Project MONITOR eyes tidal energy blade reliability boost
A new project focused on investigating the forces acting on blades and structures of tidal energy converters and their impact on reliability will be officially launched at the International Conference on Ocean Energy (ICOE).
Project MONITOR aims to reduce the risk of failure of tidal energy technologies, and enhance their reliability, resulting in increased investment in the marine energy industry by both the public and private sectors.
The MONITOR consortium will kick start the project on June 13, 2018, through ICOE 2018 conference as part of the developer forum whose goal is to introduce tidal energy developers and other interested stakeholders to the project.
Also, the consortium hopes to receive feedback on specific concerns and priorities around reliability in the tidal energy industry to help shape the project methodologies.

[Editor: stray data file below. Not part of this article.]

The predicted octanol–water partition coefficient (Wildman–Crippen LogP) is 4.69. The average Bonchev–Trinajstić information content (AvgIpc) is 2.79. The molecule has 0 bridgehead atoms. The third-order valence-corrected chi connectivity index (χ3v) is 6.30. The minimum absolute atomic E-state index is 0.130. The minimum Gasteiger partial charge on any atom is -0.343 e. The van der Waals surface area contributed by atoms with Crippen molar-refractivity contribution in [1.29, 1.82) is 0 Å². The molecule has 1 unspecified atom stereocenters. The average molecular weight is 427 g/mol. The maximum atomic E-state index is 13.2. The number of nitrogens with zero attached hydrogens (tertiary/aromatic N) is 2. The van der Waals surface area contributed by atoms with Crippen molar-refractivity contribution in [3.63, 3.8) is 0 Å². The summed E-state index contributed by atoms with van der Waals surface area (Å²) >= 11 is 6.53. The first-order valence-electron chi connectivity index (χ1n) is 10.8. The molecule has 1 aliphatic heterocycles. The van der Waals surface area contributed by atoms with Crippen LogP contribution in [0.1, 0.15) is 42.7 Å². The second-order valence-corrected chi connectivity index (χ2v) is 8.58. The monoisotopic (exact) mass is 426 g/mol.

By engaging with the industry from the beginning of the project, MONITOR will ensure that its work is relevant and responsive to real, practicable reliability concerns, according to the project team.
The MONITOR project is led by Swansea University, and brings together the European Marine Energy Centre (EMEC), the Offshore Renewable Energy Catapult, Magallanes Renovables, Région Normandie, Sabella, Universidade do Algarve, Université Le Havre Normandie and University College Cork.
The project will run until 2021 and the findings will be disseminated at a variety of workshops to developers and the wider industry.
Michael Togneri, from Swansea University, said: “Europe’s Atlantic coast is one of the most promising regions of the world for the growth of tidal stream energy. However, while the industry is rapidly gaining experience in the deployment of individual turbines and pilot farms, scarcity of available data on device reliability limits investor confidence and makes attracting investment more expensive.
“As part of the MONITOR project a wide range of methods will be investigated including simulations, laboratory test, and testing at sea, with the aim to develop a monitoring system that can be applied to any tidal turbine. This will ultimately de-risk development, improve reliability and lower energy costs.
“To ensure the project reaches its potential we’re keen to work closely with the industry.”
MONITOR has been funded through the European Regional Development Fund (ERDF), as part of the Interreg Atlantic Area program.